Yet even holding dollars as a monetary reserve to protect one's own currency could be short lived as the rise of sovereign cryptocurrencies, coupled with talk of a return to some form of a gold standard in bi-lateral trade, may one day even make holding dollars simply obsolete.
The European Union is considering switching payments from the US dollar to the euro after Washington threatened to target European firms working in Iran, according to reports. The measure may help the EU to retain one of the world's largest markets, which was opened for trade after the historic nuclear deal signed by Tehran and the P5+1 powers (China, France, Russia, UK, US, plus Germany) in June 2015.
The idea to eliminate the role of the greenback in international settlements is not new. Aside from the EU, a number of nations have been mulling the idea. RT discussed with analysts how realistic the prospect of countries ditching the dollar is. At the same time, analysts admit that getting rid of the greenback is not an easy task. It took the US dollar nearly a century to unsettle the British pound that had been enjoying its preeminence through the 19th century and the first half of the 20th as the global reserve currency.
"Old habits are hard to break as most of the global hedging is still done on US exchanges like Nymex or ICE," Innes said. "The issues are working out the deliverable to hedge ratio factors which could put many off from breaking long-held settlement in US dollar.""The US dollar is still, for many reasons, the international trade and reserve currency of choice," according to Kateb. "The whole international financial system is currently structured around the United States and around the central role of the dollar." – Russia Today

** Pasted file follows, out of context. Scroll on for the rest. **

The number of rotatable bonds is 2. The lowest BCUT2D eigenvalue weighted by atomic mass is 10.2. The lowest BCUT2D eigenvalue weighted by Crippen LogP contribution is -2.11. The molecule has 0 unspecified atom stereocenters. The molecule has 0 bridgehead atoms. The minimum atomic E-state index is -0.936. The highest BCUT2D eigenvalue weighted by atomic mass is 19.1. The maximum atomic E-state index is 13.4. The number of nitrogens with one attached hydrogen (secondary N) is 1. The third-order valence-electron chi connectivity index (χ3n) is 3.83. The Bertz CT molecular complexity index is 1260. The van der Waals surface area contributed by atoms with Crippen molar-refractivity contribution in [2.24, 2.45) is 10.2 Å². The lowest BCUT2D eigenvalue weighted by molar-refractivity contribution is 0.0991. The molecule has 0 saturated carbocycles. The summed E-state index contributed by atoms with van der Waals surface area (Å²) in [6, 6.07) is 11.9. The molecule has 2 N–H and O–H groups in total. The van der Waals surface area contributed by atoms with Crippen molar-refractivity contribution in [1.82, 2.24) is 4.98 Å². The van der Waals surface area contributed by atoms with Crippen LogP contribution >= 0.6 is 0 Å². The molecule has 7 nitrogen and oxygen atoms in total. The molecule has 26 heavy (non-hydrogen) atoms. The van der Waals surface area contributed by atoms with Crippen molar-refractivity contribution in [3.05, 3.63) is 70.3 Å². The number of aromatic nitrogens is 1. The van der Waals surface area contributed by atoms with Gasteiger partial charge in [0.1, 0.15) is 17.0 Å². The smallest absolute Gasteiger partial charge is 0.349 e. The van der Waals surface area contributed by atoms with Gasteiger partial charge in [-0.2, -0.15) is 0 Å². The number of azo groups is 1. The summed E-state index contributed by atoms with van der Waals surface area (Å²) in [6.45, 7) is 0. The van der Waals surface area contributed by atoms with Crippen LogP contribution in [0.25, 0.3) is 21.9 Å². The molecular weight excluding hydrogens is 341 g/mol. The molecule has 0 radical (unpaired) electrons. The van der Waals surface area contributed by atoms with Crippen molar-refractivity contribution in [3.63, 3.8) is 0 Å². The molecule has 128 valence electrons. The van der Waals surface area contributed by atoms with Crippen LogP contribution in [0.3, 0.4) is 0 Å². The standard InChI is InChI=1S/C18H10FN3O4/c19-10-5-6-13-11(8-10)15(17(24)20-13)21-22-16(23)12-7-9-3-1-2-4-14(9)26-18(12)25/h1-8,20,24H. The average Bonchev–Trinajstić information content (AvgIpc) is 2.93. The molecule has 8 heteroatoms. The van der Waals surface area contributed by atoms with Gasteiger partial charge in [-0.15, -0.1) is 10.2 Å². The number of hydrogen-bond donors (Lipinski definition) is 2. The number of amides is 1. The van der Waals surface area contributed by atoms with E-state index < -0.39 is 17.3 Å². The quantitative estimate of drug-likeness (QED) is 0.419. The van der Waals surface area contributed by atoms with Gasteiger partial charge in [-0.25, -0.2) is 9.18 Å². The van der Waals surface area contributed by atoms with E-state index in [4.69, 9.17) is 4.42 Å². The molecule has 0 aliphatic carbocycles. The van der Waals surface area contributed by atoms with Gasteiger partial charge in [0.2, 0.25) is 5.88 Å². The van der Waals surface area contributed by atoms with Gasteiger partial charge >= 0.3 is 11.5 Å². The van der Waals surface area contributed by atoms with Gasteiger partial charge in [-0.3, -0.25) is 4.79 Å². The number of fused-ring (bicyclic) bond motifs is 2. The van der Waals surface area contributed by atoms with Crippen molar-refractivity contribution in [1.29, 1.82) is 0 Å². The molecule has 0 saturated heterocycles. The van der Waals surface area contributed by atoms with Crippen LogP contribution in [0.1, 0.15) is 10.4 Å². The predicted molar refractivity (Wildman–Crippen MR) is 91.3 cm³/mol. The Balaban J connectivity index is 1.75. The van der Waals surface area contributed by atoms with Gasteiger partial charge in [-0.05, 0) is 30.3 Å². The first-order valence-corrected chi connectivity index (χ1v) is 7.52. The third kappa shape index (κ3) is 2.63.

Back when the dollar and the SWIFT system were at their height of their power, the use of economic sanctions was a devastating weapon the U.S. or United Nations could implement to push (force) a particular government or economy to have to fall back in line with the guidelines of U.S. and international hegemony.
However the second decade of the 21st century has seen a paradigm shift where there are now several different avenues in which individuals, nations, and even coalitions can use to bypass imposed sanctions and make that financial weapon almost obsolete. And one of these avenues is the advent of cryptocurrencies.
And as the U.S. begins plans to re-institute new economic sanctions on Iran following President Trump's 'tearing up' of the Iran Deal, there are now growing discussions between Russia and the Middle Eastern oil power to conduct trade through cryptos should Washington once again decide cut off Iran from the SWIFT system.
Should this potential trade agreement come to pass, it would be the second real use of cryptos (after Venezuela and Russia) in both international trade, and inter-bank settlement. And a successful outcome from this could then quickly see the rest of the world rush headlong towards creating their own sovereign cryptocurrencies as a replacement for currencies tied to the SWIFT system, and invariably put a dagger in the heart of the dollar's control over the global monetary system.
Mohammad Reza Pourebrahimi, the head of the Iranian Parliamentary Commission for Economic Affairs, referred to cryptocurrencies as a promising way for both countries to avoid US dollar transactions, as well as a possible replacement of the SWIFT interbank payment system.
At a meeting with Dmitry Mezentsev, the Chair of the Federation Council Committee on Economic Policy, Pourebrahimi said that they have “engaged the Central Bank of Iran to start developing proposals for the use of cryptocurrency.”
Pourebrahimi added that he discussed this topic in the State Duma's Committee on Economic Policy the day before and that Iran had established cooperation with Russia on this issue:
“They [Russia] share our opinion. We said that if we manage to move this work forward, then we will be the first countries that use cryptocurrency in the exchange of goods.” – Coin Telegraph